USF Study: Inexpensive Drug Could Cut Type 2 Diabetes Cases By 30 Percent
According to the latest figures from the Centers for Disease Control and Prevention, more than 29 million people in the United States have diabetes – many of them the Type 2 form of the disease. That's where the body doesn't produce enough insulin on its own.
But another 86 million adults have prediabetes, with up to a third at risk of developing Type 2 diabetes within five years.
Now while experts say a change in lifestyle, with a healthier diet and more exercise, would cut that number down, so could an inexpensive, generic prescription drug called metformin - a drug that is currently being used by only 0.7 percent of patients with prediabetes.
Dr. Nicholas Carris, an assistant professor at the University of South Florida College of Pharmacy, recently co-authored a study looking at the cost-effectiveness of the drug in the Journal of the American Pharmacists Association.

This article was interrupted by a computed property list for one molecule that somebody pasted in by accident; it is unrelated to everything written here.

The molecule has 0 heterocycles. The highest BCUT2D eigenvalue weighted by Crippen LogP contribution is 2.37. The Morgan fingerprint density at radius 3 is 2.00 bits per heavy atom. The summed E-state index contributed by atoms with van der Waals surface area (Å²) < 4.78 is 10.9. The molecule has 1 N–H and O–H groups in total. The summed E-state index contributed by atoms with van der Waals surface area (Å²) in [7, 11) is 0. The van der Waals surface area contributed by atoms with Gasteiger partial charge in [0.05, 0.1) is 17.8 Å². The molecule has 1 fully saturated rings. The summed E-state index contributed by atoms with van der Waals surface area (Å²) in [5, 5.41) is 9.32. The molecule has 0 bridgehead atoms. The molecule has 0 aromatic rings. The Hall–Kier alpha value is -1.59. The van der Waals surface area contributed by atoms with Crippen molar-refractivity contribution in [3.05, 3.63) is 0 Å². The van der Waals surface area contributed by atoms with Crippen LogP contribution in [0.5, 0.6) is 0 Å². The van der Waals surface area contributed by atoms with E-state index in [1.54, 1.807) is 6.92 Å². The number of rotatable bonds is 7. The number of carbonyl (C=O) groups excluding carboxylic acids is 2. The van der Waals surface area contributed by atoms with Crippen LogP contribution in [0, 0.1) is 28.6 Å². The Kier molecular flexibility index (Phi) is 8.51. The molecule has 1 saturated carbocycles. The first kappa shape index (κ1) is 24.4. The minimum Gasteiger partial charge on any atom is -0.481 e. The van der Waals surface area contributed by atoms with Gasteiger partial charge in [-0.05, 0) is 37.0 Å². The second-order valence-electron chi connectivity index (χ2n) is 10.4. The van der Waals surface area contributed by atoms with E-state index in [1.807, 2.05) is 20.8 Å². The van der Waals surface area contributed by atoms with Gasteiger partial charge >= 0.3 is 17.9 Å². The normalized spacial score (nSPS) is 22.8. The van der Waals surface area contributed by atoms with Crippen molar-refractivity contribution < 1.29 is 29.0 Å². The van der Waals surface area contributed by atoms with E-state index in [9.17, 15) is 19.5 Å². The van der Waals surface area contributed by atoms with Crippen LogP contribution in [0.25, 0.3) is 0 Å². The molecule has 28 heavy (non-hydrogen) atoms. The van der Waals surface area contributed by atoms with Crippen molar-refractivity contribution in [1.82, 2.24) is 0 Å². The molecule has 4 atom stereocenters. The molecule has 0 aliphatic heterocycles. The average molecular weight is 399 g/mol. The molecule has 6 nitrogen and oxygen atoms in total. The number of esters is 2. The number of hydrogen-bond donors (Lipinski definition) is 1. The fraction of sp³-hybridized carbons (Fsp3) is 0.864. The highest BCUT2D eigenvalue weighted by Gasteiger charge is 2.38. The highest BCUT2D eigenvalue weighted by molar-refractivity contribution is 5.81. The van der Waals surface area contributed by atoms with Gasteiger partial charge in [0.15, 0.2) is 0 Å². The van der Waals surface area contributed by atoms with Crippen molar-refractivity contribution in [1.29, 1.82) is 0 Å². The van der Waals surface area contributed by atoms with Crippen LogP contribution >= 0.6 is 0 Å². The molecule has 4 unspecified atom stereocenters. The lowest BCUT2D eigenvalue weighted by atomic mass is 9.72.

(Note: You must be a member to view the full study.
Disclosure: Carris and his fellow authors have no conflicts of interest or financial interests in metformin or any other product or service mentioned in the article.)
Carris recently sat down with WUSF's University Beat to discuss the findings of the study. Here are some highlights:
What does metformin do?
"Metformin is our first-line medication actually to treat Type 2 diabetes and it's been studied also to prevent diabetes. It's a generic medication, it helps lower blood sugar.
"For people with prediabetes, it can also help them lose weight -- just a little bit -- and that was found out in the Diabetes Prevention Program research study, which is what Continue reading